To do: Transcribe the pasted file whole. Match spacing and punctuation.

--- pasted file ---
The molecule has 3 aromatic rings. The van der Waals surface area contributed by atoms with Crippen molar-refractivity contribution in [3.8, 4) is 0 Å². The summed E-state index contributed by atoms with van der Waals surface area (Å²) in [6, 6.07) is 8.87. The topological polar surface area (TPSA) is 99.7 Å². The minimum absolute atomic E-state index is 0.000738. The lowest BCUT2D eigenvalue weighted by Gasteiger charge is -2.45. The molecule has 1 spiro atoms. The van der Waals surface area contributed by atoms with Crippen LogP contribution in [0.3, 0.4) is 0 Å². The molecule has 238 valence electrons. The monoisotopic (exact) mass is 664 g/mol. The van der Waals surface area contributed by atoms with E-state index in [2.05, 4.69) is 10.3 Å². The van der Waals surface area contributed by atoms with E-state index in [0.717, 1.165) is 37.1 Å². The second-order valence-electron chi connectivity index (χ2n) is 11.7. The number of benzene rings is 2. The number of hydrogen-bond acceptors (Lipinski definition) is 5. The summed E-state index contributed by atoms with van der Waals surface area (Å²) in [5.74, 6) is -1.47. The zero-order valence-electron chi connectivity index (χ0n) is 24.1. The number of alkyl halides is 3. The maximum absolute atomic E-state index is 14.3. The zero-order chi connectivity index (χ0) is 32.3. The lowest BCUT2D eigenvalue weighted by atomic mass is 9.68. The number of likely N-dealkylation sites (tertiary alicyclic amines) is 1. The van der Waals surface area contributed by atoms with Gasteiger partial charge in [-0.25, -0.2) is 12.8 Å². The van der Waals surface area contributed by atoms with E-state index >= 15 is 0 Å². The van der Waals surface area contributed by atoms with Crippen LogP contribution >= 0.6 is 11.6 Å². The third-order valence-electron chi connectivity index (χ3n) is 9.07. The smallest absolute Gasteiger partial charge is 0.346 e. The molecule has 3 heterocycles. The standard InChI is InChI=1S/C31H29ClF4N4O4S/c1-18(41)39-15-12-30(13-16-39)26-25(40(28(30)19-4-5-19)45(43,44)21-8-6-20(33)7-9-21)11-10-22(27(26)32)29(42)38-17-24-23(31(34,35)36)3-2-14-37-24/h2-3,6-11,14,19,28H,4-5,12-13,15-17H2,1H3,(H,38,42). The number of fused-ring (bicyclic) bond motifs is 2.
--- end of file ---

The molecule has 3 aromatic rings. The van der Waals surface area contributed by atoms with Crippen molar-refractivity contribution in [3.8, 4) is 0 Å². The summed E-state index contributed by atoms with van der Waals surface area (Å²) in [6, 6.07) is 8.87. The topological polar surface area (TPSA) is 99.7 Å². The minimum absolute atomic E-state index is 0.000738. The lowest BCUT2D eigenvalue weighted by Gasteiger charge is -2.45. The molecule has 1 spiro atoms. The van der Waals surface area contributed by atoms with Crippen LogP contribution in [0.3, 0.4) is 0 Å². The molecule has 238 valence electrons. The monoisotopic (exact) mass is 664 g/mol. The van der Waals surface area contributed by atoms with E-state index in [2.05, 4.69) is 10.3 Å². The van der Waals surface area contributed by atoms with E-state index in [0.717, 1.165) is 37.1 Å². The second-order valence-electron chi connectivity index (χ2n) is 11.7. The number of benzene rings is 2. The number of hydrogen-bond acceptors (Lipinski definition) is 5. The summed E-state index contributed by atoms with van der Waals surface area (Å²) in [5.74, 6) is -1.47. The zero-order valence-electron chi connectivity index (χ0n) is 24.1. The number of alkyl halides is 3. The maximum absolute atomic E-state index is 14.3. The zero-order chi connectivity index (χ0) is 32.3. The lowest BCUT2D eigenvalue weighted by atomic mass is 9.68. The number of likely N-dealkylation sites (tertiary alicyclic amines) is 1. The van der Waals surface area contributed by atoms with Gasteiger partial charge in [-0.25, -0.2) is 12.8 Å². The van der Waals surface area contributed by atoms with E-state index >= 15 is 0 Å². The van der Waals surface area contributed by atoms with Crippen LogP contribution >= 0.6 is 11.6 Å². The third-order valence-electron chi connectivity index (χ3n) is 9.07. The smallest absolute Gasteiger partial charge is 0.346 e. The molecule has 3 heterocycles. The standard InChI is InChI=1S/C31H29ClF4N4O4S/c1-18(41)39-15-12-30(13-16-39)26-25(40(28(30)19-4-5-19)45(43,44)21-8-6-20(33)7-9-21)11-10-22(27(26)32)29(42)38-17-24-23(31(34,35)36)3-2-14-37-24/h2-3,6-11,14,19,28H,4-5,12-13,15-17H2,1H3,(H,38,42). The number of fused-ring (bicyclic) bond motifs is 2.